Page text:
46. DQ:
    1) I assume you've seen the 2005 guest post & discussions by Ruddiman over in RealClimate.

    2) Also, it's worth reviewing Figures 14.1 and 14.2, and relevant text in the book.

    I think that there is sometimes confusion around all this, in that "imminent" glaciation can mean, at extremes:

    a) Chicago gets covered with ice tomorrow.
    TO
    b) On Baffin Island, a small ice-cap whose southern limit has been jiggling around with no trend develops a trend in which it averages about .1mile/year further south ... which would get it to Chicago in 20,000 years.

    Put another way, at least for some, glaciation means that the size of ice is increasing, but that says nothing about the rate...

    It is often the case that "imminent" to a paleoclimatologist means something different than to most of us :-)

    In any case, all of these are still hypotheses. One of the reasons I admire Ruddiman's work is that he is very careful about distinctions between "hypothesis" and "theory", and clearly, this is still being argued.

    3) You might want to look at the following, if you haven't already:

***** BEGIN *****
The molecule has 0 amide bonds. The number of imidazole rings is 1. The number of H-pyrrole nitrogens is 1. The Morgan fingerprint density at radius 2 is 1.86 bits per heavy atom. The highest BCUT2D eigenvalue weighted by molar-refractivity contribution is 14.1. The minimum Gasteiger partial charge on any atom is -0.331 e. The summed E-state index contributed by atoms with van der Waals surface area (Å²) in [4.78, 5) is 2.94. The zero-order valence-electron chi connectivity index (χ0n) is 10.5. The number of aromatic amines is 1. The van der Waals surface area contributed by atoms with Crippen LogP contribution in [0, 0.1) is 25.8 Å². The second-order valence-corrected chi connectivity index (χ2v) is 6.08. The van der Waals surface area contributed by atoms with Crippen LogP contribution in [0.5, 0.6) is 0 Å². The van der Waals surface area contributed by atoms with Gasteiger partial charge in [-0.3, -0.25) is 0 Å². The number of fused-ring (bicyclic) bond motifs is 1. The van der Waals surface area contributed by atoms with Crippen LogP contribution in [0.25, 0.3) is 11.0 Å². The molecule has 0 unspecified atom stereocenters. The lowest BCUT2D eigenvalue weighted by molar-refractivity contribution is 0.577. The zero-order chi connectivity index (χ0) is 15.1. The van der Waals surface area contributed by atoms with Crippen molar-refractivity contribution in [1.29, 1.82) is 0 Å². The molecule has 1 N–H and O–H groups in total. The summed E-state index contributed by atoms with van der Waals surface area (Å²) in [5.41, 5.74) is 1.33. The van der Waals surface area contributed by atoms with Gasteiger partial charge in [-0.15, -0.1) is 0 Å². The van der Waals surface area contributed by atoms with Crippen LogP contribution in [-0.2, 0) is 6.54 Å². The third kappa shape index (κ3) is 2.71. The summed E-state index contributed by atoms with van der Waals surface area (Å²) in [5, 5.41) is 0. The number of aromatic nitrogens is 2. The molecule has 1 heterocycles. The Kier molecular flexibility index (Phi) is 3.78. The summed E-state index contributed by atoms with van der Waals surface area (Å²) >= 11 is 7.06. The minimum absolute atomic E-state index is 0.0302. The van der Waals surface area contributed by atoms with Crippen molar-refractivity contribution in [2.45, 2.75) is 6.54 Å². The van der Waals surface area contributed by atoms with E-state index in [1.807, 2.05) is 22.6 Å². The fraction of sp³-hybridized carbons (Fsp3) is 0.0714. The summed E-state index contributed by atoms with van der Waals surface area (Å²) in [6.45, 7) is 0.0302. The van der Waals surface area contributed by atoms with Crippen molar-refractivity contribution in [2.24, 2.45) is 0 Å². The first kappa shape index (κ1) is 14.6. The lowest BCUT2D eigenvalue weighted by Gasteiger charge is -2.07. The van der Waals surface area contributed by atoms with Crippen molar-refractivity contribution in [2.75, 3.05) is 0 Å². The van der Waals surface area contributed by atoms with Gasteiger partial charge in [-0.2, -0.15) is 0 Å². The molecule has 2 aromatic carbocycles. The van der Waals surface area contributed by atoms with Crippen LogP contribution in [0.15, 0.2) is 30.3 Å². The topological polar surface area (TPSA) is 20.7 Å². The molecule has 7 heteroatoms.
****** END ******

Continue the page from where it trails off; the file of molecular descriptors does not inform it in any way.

"The Early Anthropogenic hypothesis: Challenges and Responses", Reviews of Geophysics 45, 2007: here, which discusses the Loutre/Berger issues in detail.

    ReplyDelete
  47. Thanks for the pointers, John. Here's a link to the realclimate discussion of 2005, which I had not seen before: Debate over the Early Anthropogenic Hypothesis. I'll leave it at that. Ruddiman does a pretty good job, it appears, of laying out the alternatives.

    ReplyDelete
  48. Duae, another damning article has appeared in hydrological scientific publication analyzing model outputs against real world data showing of course (drumroll please) no correspondence or correlation between model predictions and reality.

    http://www.atypon-link.com/IAHS/doi/pdf/10.1623/